Monday, 25 May 2009

ginger causes cancer cells to "commit suicide"? evil chuckle...

Monday, 25 May 2009

This post has been prompted by my friend Tracey's post about how ginger can help prevent nausea in chemo patients. Luckily for me, half a glass of red wine a night [all I could stomach] worked very well in that regard ;o)

But I have been researching the effect of ginger on ovarian cancer on the internet [as ya do!!], and ages ago I found an interesting article [it was old] about how ginger attacks cancer cells, and how [ha!! The little beasts!!] it can make them commit suicide. Imagine! Must be the only creature in the world that people will be hysterically laughing as they watch them die.

But, gloating about the death of cancer cells aside, I recently found a new article about ginger and cancer. In the interim, I have been taking 'one a day' ginger capsules from Boots, and I have ginger in my diet whenever it is sensible.

No, I don't have ginger on my cereal in the mornings…but I have found lots of great sauces full of ginger and chilli for example. I am not a faddy eater, and I do not think that a 'special' diet [what are all those books about?? Pah!] will cure or prevent cancer - but ginger does seem to have it's upside, so adding it to my normal intake is no problem, as I love it anyway.

Here's the most up to date article I have seen:

How does ginger fight cancer?
by Sarah Siddons

Scientists are hoping that ginger might prove helpful in the fight against ovarian cancer. When you were young, ginger ale may have been a popular choice for quelling your upset stomach on a day home from school. For years, ginger has been used to combat nausea - but did you know it's now also being looked at to combat cancer?

In research on tumor-bearing mice, scientists discovered that ginger can kill cancerous cells in two different ways. In the first way, apoptosis, the ginger causes the cancer cells to "commit suicide" by destroying themselves while leaving the surrounding healthy cells untouched. The anti-inflammatory properties of ginger prevent precancerous tumors from creating the perfect breeding ground and climate for growth [source:
Rossiter]. In the second way, autophagy, ginger tricks the cancerous cells into eating themselves [source: Huebeck].
Research is now looking into one of the toughest cancers to fight - ovarian cancer. Repeated chemotherapy can actually lose its effectiveness over time as the cancer builds a resistance to the repetitive treatment. Because ginger can work two ways, researchers are hoping that it would help deter resistance from the cancer [source:

In another study of mice, those that were given ginger had distinctly impeded human cancer growth [source:
DeNoon]. The bad news is that such promising research has only been conducted on mice. The good news, however, is that it would seem that humans might be able to get the same benefit just by eating products with ginger and ginger root in them, and it doesn't take much to get to the equivalent levels used in previous studies.

Cancer prevention and fighting abilities aren't the only potential benefits you may get from adding a bit more ginger to your diet. Read on to discover a few other unexpected benefits you might gain from that extra glass of ginger ale.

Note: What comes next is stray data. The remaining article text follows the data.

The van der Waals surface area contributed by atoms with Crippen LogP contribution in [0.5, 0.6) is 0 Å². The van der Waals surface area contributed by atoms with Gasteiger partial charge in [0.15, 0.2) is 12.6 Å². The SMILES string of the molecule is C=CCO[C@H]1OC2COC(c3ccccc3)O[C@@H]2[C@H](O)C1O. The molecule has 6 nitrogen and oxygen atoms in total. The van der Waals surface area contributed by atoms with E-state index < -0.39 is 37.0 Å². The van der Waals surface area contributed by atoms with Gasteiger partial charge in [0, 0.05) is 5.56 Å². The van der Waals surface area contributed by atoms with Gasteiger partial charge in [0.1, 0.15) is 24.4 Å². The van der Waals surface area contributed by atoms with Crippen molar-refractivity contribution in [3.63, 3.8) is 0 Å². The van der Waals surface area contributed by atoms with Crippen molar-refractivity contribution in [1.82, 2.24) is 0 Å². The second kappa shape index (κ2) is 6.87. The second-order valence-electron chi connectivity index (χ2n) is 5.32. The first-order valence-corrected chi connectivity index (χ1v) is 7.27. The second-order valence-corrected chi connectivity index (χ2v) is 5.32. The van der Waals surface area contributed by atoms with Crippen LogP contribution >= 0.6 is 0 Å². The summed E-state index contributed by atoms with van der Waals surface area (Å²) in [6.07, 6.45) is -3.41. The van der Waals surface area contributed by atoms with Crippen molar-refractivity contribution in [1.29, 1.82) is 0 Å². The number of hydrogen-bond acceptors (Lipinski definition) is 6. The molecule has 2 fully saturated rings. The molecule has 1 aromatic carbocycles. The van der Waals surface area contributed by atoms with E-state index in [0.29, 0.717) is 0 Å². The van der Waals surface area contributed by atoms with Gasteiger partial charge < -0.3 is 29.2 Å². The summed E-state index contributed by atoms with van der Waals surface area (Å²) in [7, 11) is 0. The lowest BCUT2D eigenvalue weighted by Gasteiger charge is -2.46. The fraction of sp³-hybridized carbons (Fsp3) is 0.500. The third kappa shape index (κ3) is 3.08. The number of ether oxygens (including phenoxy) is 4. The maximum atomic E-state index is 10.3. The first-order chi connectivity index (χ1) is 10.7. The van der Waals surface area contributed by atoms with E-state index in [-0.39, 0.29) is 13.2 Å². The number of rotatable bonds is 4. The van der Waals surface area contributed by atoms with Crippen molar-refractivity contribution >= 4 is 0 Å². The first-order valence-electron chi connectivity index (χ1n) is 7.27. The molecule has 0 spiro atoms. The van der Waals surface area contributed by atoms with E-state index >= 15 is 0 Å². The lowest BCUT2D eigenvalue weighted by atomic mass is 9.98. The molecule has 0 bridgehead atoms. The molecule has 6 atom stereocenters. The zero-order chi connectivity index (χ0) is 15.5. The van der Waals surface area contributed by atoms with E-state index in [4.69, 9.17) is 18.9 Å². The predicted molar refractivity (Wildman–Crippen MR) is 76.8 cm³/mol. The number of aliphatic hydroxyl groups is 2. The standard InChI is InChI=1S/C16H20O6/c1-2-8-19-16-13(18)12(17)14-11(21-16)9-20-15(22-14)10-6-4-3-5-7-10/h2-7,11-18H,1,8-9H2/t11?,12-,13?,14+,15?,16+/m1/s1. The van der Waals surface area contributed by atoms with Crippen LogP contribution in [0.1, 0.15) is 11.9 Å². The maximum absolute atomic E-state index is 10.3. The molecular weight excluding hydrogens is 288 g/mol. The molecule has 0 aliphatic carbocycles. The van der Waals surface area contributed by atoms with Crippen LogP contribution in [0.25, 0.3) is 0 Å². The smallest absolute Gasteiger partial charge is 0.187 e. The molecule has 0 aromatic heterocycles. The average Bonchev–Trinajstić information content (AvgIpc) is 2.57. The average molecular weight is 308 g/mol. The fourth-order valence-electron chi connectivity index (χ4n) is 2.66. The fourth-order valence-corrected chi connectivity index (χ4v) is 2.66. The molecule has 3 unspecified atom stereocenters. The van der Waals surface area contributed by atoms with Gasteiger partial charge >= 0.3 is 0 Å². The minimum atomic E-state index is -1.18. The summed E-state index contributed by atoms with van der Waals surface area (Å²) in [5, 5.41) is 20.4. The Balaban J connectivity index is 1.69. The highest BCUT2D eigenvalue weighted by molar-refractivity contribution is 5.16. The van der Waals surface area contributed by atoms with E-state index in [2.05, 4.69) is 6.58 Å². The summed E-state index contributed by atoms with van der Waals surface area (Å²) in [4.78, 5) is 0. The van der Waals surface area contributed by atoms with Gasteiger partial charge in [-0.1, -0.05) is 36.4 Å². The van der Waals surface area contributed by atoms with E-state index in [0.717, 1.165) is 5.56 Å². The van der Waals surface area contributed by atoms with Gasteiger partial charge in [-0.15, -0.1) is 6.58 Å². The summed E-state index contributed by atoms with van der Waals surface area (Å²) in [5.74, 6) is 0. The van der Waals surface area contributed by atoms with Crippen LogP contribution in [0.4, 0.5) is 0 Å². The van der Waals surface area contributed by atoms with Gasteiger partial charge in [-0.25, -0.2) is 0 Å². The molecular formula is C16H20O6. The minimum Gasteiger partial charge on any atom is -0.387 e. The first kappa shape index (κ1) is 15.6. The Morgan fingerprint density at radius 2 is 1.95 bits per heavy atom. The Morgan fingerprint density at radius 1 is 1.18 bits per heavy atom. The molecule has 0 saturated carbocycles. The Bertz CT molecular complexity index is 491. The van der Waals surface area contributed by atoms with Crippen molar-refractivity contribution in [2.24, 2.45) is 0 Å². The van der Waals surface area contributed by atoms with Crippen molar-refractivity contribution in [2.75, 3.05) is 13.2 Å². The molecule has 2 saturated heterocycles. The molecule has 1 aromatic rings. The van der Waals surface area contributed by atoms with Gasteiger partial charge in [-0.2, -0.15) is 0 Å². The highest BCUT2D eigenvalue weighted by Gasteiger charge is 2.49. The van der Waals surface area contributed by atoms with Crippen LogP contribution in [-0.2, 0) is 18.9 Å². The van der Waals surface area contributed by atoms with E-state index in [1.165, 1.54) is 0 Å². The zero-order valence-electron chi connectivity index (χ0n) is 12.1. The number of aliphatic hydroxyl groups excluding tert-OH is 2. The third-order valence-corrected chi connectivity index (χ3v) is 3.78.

Ginger Health Benefits

Ginger Foods Help Themselves ...

Though a pill supplement would likely be most widely used if ginger was shown to work as well against cancer as hoped, you can still get all of ginger's suspected benefits just by ingesting it in your favorite foods. Foods like ginger bread, ginger snaps and ginger ale are all pretty popular. You might want to add even more ginger to these recipes, though. In addition, you can add ginger as a spice to soups, stews and marinades. Not only will you be protected, but your food will be too -- foods that are susceptible to bacteria after being prepared and then sitting for a while (think chicken or potato salad) may have their bacterial growth reduced by the presence of ginger [source: Bob].

Sipping on that ginger ale when your stomach was upset as a child wasn't just a placebo -- numerous studies and research, including the Mayo Clinic's strict grading system, agree that ginger has some sort of anti-nausea properties.

Some believe that ginger works well against postoperative, or after-surgery nausea, while others swear by it to reduce motion sickness. The Mayo Clinic, however, advises the use of ginger only to reduce nausea -- and vomiting -- during pregnancy. While more research needs to be done, early studies are very promising, especially in that short doses don't seem to do any harm to the mother or baby [source: Mayo Clinic]. Longer doses may cause problems, so, as with any medication or supplement, you should seek medical advice before beginning treatment.

Other health benefits from ginger exist as well. The anti-inflammatory properties of ginger prevent precancerous tumors from creating the perfect breeding ground and climate for growth [source:
Rossiter]. In the second way, autophagy, ginger tricks the cancerous cells into eating themselves [source: Huebeck ]

No matter your treatment, you should always consult a doctor before starting, even with something like ginger that seems to have little to no side effects.

So!! Ginger biscuits? Bring 'em on!!!

1 comment:

  1. We have become ginger holics i think hahaha
    Great read Sandhy... now wheres my ginger beer gone x


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